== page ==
Declining ADR may lead to (modest) costs consequences

The importance of engaging in ADR prior to and during proceedings has been re-emphasised in the recent case of Northamber Plc v Genee World Ltd and others [2024] EWCA Civ 428.

The District Judge hearing the matter at first instance made a case management order requiring the parties to engage with ADR. If any party did not do so, that party was required to serve a witness statement giving their reasons, which could only be shown to the trial judge on the issue of costs.

The claimant wrote to the three defendants indicating its willingness to engage with mediation. The third defendant’s solicitors responded, advising instructions would be taken; no further response was then forthcoming. The second defendant failed to respond. Neither party served a witness statement as required by the case management order.

Following the trial, the judge refused to make a costs order penalising the defendants for their failure to comply with the case management order, as there was no evidence that the claimant had chased the defendants following the initial request for mediation. The claimant appealed the decision, arguing the judge’s decision amounted to an error of principle.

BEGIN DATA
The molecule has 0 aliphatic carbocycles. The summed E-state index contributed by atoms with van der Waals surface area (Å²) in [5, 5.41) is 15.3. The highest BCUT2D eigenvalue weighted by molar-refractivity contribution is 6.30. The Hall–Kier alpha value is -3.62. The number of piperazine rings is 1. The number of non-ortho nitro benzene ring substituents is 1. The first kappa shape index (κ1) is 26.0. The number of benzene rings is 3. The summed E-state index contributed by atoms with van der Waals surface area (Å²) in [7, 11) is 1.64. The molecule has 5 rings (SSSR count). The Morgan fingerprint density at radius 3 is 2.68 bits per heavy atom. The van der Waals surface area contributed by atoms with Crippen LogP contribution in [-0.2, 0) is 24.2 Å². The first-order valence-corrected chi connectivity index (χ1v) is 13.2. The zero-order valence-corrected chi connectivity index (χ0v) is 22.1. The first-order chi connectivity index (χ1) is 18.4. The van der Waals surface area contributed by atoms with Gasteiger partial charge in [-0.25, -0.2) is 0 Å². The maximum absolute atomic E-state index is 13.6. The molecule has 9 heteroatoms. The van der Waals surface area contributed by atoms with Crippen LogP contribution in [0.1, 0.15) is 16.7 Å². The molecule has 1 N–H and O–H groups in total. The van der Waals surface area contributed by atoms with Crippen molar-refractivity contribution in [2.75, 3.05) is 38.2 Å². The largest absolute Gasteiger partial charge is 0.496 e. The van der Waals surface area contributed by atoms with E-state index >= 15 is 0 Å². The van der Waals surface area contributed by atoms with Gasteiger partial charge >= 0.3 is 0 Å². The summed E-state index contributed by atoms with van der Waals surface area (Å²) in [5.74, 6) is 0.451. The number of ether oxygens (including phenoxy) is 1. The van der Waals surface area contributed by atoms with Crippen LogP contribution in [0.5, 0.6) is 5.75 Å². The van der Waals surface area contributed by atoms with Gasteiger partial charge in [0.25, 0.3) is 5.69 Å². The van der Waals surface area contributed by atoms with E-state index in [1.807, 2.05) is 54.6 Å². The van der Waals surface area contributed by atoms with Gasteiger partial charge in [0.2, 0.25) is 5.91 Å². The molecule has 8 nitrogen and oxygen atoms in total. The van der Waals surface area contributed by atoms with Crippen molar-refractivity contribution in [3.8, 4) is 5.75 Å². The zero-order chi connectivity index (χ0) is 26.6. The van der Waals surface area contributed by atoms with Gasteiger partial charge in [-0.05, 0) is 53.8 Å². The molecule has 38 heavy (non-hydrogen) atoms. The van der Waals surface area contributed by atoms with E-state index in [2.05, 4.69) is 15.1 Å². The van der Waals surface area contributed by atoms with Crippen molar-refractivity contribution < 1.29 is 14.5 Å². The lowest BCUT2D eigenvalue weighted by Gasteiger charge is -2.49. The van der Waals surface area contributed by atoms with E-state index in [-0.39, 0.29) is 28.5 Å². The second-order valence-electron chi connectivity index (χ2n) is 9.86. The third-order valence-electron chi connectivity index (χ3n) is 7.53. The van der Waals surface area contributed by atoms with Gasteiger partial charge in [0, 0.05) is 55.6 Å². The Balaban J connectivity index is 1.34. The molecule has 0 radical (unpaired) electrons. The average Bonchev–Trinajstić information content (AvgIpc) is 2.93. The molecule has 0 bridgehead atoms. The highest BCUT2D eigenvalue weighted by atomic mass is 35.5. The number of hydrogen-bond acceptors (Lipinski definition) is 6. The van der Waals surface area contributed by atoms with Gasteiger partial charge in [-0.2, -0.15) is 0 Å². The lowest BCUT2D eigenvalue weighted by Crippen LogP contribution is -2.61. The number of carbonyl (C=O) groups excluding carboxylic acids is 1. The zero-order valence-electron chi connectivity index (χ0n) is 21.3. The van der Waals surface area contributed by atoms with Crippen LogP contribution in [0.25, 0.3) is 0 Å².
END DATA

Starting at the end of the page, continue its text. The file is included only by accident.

The Court of Appeal granted the claimant’s appeal, agreeing that the judge had fallen into error, finding the defendants’ silence in response to the offer unreasonable and that they had breached the case management order by failing to explain why they did not agree to mediation.

As Arnold LJ explained: “If breaches of such orders are ignored by courts when deciding costs, parties will have no incentive to comply with them. That would undermine the purpose of making them, which is robustly to encourage parties to mediate.” The judge’s reasoning ignored these points. The fact that the litigation had been under way for some time and the parties had incurred substantial costs was relevant to the exercise of the court’s discretion as to how to respond to the defendants’ conduct.

It was also noted that substantial time had been taken up by the litigation, which culminated in a nine-day trial. Substantial costs had been incurred. This could have been avoided if mediation had proceeded and been successful. Arnold LJ noted that it was not for the claimant to chase for a response to its invitation to mediate: “the ball was in the Defendants’ court.”

This notwithstanding, the Court of Appeal did not fully accept the Claimant's case that the Defendants should be ordered to pay 100% of the Claimant's costs, finding that the conduct in respect of mediation was just one factor to be taken into account. The case nonetheless underscores that parties’ failure to engage in ADR – and particularly their omission to respond to reasonable mediation efforts – will be considered unreasonable conduct for costs purposes.

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